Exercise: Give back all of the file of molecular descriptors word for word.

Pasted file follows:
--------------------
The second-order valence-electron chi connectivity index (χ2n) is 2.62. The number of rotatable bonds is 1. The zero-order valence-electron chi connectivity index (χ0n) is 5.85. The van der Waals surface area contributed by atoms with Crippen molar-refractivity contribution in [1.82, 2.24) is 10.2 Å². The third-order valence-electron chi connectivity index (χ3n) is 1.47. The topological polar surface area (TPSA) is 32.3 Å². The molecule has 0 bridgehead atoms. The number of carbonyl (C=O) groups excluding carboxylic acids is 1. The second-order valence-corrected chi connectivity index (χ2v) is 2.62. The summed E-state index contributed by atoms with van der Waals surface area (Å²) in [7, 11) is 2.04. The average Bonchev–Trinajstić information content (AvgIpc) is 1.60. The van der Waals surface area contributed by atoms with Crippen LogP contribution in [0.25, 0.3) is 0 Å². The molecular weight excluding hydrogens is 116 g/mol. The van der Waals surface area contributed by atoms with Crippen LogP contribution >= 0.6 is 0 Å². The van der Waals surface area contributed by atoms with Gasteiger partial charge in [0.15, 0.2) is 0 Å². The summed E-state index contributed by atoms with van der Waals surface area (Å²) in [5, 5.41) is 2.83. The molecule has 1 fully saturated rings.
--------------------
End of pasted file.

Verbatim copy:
The second-order valence-electron chi connectivity index (χ2n) is 2.62. The number of rotatable bonds is 1. The zero-order valence-electron chi connectivity index (χ0n) is 5.85. The van der Waals surface area contributed by atoms with Crippen molar-refractivity contribution in [1.82, 2.24) is 10.2 Å². The third-order valence-electron chi connectivity index (χ3n) is 1.47. The topological polar surface area (TPSA) is 32.3 Å². The molecule has 0 bridgehead atoms. The number of carbonyl (C=O) groups excluding carboxylic acids is 1. The second-order valence-corrected chi connectivity index (χ2v) is 2.62. The summed E-state index contributed by atoms with van der Waals surface area (Å²) in [7, 11) is 2.04. The average Bonchev–Trinajstić information content (AvgIpc) is 1.60. The van der Waals surface area contributed by atoms with Crippen LogP contribution in [0.25, 0.3) is 0 Å². The molecular weight excluding hydrogens is 116 g/mol. The van der Waals surface area contributed by atoms with Crippen LogP contribution >= 0.6 is 0 Å². The van der Waals surface area contributed by atoms with Gasteiger partial charge in [0.15, 0.2) is 0 Å². The summed E-state index contributed by atoms with van der Waals surface area (Å²) in [5, 5.41) is 2.83. The molecule has 1 fully saturated rings.